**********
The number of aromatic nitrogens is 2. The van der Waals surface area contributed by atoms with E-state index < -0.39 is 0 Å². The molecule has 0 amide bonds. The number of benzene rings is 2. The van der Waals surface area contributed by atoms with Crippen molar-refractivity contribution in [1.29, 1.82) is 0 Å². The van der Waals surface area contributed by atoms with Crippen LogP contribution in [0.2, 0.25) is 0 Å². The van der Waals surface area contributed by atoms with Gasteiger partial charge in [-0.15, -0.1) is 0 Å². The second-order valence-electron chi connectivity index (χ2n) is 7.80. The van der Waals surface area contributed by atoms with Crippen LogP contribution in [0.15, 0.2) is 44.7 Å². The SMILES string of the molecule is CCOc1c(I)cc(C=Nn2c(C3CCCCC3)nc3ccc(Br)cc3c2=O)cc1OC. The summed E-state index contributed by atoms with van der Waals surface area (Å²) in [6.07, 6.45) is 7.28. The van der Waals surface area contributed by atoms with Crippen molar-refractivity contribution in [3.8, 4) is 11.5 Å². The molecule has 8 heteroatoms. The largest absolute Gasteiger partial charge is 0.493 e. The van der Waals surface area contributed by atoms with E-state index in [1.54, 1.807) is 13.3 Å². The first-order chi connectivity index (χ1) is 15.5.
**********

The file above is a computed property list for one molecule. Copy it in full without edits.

The number of aromatic nitrogens is 2. The van der Waals surface area contributed by atoms with E-state index < -0.39 is 0 Å². The molecule has 0 amide bonds. The number of benzene rings is 2. The van der Waals surface area contributed by atoms with Crippen molar-refractivity contribution in [1.29, 1.82) is 0 Å². The van der Waals surface area contributed by atoms with Crippen LogP contribution in [0.2, 0.25) is 0 Å². The van der Waals surface area contributed by atoms with Gasteiger partial charge in [-0.15, -0.1) is 0 Å². The second-order valence-electron chi connectivity index (χ2n) is 7.80. The van der Waals surface area contributed by atoms with Crippen LogP contribution in [0.15, 0.2) is 44.7 Å². The SMILES string of the molecule is CCOc1c(I)cc(C=Nn2c(C3CCCCC3)nc3ccc(Br)cc3c2=O)cc1OC. The summed E-state index contributed by atoms with van der Waals surface area (Å²) in [6.07, 6.45) is 7.28. The van der Waals surface area contributed by atoms with Crippen molar-refractivity contribution in [3.8, 4) is 11.5 Å². The molecule has 8 heteroatoms. The largest absolute Gasteiger partial charge is 0.493 e. The van der Waals surface area contributed by atoms with E-state index in [1.54, 1.807) is 13.3 Å². The first-order chi connectivity index (χ1) is 15.5.